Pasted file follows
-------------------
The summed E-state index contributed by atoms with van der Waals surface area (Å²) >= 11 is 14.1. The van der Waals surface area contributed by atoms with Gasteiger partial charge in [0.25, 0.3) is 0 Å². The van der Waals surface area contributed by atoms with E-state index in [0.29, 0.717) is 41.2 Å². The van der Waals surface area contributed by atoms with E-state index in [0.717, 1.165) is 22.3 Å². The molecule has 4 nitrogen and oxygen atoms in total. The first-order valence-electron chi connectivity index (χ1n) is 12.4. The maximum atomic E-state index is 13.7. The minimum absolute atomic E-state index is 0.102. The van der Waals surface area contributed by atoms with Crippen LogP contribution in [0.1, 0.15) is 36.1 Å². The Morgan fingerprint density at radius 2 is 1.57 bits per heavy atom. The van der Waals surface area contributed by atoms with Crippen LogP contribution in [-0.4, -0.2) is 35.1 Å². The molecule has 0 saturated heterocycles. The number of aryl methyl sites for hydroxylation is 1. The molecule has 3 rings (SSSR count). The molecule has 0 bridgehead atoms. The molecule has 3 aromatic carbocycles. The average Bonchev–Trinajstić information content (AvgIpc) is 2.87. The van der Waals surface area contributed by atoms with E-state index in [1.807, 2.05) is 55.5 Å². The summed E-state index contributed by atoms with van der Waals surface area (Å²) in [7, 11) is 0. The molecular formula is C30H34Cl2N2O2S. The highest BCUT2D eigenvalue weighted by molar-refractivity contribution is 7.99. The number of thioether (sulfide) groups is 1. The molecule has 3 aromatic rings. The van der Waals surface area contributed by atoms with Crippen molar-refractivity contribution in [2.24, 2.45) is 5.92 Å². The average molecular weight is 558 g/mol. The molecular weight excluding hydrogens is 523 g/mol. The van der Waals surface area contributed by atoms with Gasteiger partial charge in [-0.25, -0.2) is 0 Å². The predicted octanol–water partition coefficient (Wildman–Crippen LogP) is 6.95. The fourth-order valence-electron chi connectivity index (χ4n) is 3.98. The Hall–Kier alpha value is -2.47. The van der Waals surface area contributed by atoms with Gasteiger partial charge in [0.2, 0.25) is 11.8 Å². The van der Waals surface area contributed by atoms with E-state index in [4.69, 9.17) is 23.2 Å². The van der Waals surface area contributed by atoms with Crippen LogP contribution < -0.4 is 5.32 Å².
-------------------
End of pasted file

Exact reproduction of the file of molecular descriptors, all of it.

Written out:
The summed E-state index contributed by atoms with van der Waals surface area (Å²) >= 11 is 14.1. The van der Waals surface area contributed by atoms with Gasteiger partial charge in [0.25, 0.3) is 0 Å². The van der Waals surface area contributed by atoms with E-state index in [0.29, 0.717) is 41.2 Å². The van der Waals surface area contributed by atoms with E-state index in [0.717, 1.165) is 22.3 Å². The molecule has 4 nitrogen and oxygen atoms in total. The first-order valence-electron chi connectivity index (χ1n) is 12.4. The maximum atomic E-state index is 13.7. The minimum absolute atomic E-state index is 0.102. The van der Waals surface area contributed by atoms with Crippen LogP contribution in [0.1, 0.15) is 36.1 Å². The Morgan fingerprint density at radius 2 is 1.57 bits per heavy atom. The van der Waals surface area contributed by atoms with Crippen LogP contribution in [-0.4, -0.2) is 35.1 Å². The molecule has 0 saturated heterocycles. The number of aryl methyl sites for hydroxylation is 1. The molecule has 3 rings (SSSR count). The molecule has 0 bridgehead atoms. The molecule has 3 aromatic carbocycles. The average Bonchev–Trinajstić information content (AvgIpc) is 2.87. The van der Waals surface area contributed by atoms with E-state index in [1.807, 2.05) is 55.5 Å². The summed E-state index contributed by atoms with van der Waals surface area (Å²) in [7, 11) is 0. The molecular formula is C30H34Cl2N2O2S. The highest BCUT2D eigenvalue weighted by molar-refractivity contribution is 7.99. The number of thioether (sulfide) groups is 1. The molecule has 3 aromatic rings. The van der Waals surface area contributed by atoms with Crippen molar-refractivity contribution in [2.24, 2.45) is 5.92 Å². The average molecular weight is 558 g/mol. The molecular weight excluding hydrogens is 523 g/mol. The van der Waals surface area contributed by atoms with Gasteiger partial charge in [-0.25, -0.2) is 0 Å². The predicted octanol–water partition coefficient (Wildman–Crippen LogP) is 6.95. The fourth-order valence-electron chi connectivity index (χ4n) is 3.98. The Hall–Kier alpha value is -2.47. The van der Waals surface area contributed by atoms with Gasteiger partial charge in [0.2, 0.25) is 11.8 Å². The van der Waals surface area contributed by atoms with E-state index in [4.69, 9.17) is 23.2 Å². The van der Waals surface area contributed by atoms with Crippen LogP contribution < -0.4 is 5.32 Å².